Tonight's Anzacs: A Concert of Commemoration marks a first for New Zealand war poetry.
It is the first large-scale musical setting of our war poetry and will be performed by three choirs: Holy Trinity Cathedral's own choristers, the Graduate Choir NZ and the Cathedral Choristers together with three young soloists, instrumental ensemble and organ.
Michael Stoddart and Terence Maskell share conducting duties for music by local composers such as Chris Artley and David Hamilton alongside choral pieces by Faure, Parry and John Ireland.
But the major offering is Anzacs: A Generation Lost in Legend by Janet Jennings, receiving its New Zealand premiere after two performances in Australia last year, with the support of the World War I Centenary Project.
This substantial score reflects its composer's love of writing for the voice and adding music to words that communicate deeply with her.
"I've always been a singer myself," she says, pointing to her years in the Holy Trinity Cathedral choir, when her husband, the late Anthony Jennings, was its music director. "I'm sure my first utterance as a baby was singing and then it became compulsive."
Jennings' texts come from a variety of sources, including New Zealand war poet Mike Subritzky, whose verses have earned the 67-year-old the nickname of the Kiwi Kipling.
She admires Subritzky's words for their "stark authenticity" but there's another, century-old authenticity in Stretcher-bearer! by Donald Lea, a man who survived the Great War fighting with the Otago Infantry Regiment.
Jennings says the words, discovered in an autograph book of the time and written by a man who was gassed in the trenches, were ones around which she ended up casting the whole work.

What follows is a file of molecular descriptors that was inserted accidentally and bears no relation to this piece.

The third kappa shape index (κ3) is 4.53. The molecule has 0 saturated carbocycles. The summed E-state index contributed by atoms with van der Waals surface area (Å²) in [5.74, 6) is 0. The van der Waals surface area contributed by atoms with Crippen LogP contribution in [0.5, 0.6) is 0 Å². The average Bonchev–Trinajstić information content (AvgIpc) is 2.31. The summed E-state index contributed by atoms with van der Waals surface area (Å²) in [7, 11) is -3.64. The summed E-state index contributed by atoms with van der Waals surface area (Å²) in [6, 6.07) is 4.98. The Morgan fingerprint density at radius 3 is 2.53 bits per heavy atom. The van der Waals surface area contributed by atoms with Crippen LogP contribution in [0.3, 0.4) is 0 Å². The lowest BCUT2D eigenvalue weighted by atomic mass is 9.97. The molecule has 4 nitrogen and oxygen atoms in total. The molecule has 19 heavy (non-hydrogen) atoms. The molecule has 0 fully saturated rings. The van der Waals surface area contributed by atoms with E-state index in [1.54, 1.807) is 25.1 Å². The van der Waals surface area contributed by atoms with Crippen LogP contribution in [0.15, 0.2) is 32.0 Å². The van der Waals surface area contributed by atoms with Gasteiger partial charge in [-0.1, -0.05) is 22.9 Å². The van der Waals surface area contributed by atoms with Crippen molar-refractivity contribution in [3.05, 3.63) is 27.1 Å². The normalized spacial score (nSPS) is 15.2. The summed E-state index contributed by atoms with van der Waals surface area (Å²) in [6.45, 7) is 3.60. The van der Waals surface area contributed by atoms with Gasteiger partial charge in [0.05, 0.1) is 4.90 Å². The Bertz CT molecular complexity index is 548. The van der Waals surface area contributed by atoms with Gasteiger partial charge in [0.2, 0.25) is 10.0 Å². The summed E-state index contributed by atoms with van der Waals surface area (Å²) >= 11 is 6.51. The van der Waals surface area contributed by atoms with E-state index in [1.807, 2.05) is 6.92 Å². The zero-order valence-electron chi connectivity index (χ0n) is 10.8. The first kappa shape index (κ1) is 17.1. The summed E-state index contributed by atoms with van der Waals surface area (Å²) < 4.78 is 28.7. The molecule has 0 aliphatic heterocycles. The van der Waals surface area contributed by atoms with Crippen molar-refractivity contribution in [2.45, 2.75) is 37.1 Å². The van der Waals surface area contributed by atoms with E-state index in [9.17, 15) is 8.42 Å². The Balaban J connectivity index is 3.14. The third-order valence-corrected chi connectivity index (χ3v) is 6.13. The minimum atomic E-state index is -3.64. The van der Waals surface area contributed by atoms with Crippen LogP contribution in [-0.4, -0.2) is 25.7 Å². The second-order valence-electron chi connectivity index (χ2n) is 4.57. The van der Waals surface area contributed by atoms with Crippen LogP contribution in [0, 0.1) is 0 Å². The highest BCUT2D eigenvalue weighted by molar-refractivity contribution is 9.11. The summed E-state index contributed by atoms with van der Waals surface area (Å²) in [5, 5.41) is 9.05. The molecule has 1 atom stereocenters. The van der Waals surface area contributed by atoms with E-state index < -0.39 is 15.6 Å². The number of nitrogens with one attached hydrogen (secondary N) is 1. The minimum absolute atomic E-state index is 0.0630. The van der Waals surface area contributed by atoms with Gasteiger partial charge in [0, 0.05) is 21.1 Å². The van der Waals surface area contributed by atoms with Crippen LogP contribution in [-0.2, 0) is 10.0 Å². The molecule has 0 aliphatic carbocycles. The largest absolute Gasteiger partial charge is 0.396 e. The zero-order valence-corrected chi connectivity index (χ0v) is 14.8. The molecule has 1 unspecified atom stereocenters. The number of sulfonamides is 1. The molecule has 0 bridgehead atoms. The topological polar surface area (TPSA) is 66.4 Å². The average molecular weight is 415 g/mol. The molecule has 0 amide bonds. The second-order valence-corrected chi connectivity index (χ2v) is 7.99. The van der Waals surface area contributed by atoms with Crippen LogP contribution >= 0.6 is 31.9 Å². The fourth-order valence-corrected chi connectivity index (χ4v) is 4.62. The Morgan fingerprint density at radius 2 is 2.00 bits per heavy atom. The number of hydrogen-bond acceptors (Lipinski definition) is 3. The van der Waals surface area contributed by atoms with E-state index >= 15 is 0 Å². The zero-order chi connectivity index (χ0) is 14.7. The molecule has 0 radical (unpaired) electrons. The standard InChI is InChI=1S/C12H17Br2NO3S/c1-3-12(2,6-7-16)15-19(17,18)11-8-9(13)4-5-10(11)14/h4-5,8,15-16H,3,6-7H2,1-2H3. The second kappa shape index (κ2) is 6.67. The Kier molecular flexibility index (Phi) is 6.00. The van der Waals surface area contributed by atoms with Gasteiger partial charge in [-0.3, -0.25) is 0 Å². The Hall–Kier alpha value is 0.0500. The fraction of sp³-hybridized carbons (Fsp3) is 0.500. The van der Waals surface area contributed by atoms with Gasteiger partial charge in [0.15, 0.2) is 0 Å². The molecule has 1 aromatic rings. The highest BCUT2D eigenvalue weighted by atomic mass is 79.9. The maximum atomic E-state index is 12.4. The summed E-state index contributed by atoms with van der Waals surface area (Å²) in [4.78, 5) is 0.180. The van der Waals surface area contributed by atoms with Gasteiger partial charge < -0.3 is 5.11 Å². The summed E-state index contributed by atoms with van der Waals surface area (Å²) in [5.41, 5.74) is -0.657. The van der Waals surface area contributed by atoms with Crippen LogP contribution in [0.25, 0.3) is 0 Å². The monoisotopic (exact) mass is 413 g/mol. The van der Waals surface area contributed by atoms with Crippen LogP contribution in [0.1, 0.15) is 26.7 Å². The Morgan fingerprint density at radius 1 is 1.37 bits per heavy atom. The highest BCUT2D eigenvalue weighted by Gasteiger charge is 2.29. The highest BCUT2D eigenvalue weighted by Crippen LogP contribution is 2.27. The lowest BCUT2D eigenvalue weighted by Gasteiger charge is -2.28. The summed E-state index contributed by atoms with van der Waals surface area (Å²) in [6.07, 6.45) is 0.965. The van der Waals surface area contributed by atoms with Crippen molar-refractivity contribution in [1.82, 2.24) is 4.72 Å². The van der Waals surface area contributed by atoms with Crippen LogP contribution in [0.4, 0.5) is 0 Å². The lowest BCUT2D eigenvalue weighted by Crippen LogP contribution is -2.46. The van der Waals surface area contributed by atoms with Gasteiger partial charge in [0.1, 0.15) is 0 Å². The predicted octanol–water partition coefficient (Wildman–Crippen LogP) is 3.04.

Maskell outlines the melting pot of this ambitious score, from stirring marching tunes to "sturdy vocal unisons that let rip into full-blown six-part harmony". There's also the blend of solo violin and whirring bull-roarer in the atmospheric opening pages and two rousing hymn tunes.
For Jennings, these are "jolly good hymns", which share the same structural function as those in Britten's Saint Nicolas but, she says, not in musical terms. It's here she talks of looking through the telescope of time, using historical hindsight to find ironies behind the tragedy; a tragedy that, a century on, is still being played out on the various stages of our troubled world.
Meanwhile, the new New Zealand Youth Choir for 2017-2019 has been launched. Its first concerts are tomorrow and Monday in Kapiti and Featherston with a performance on Anzac Day at the 10am National Memorial Service and twice at Te Papa in the afternoon. All concerts are conducted by David Squire.
What: Anzacs: A Concert of Commemoration
Where and when: Holy Trinity Cathedral, tonight at 7.30pm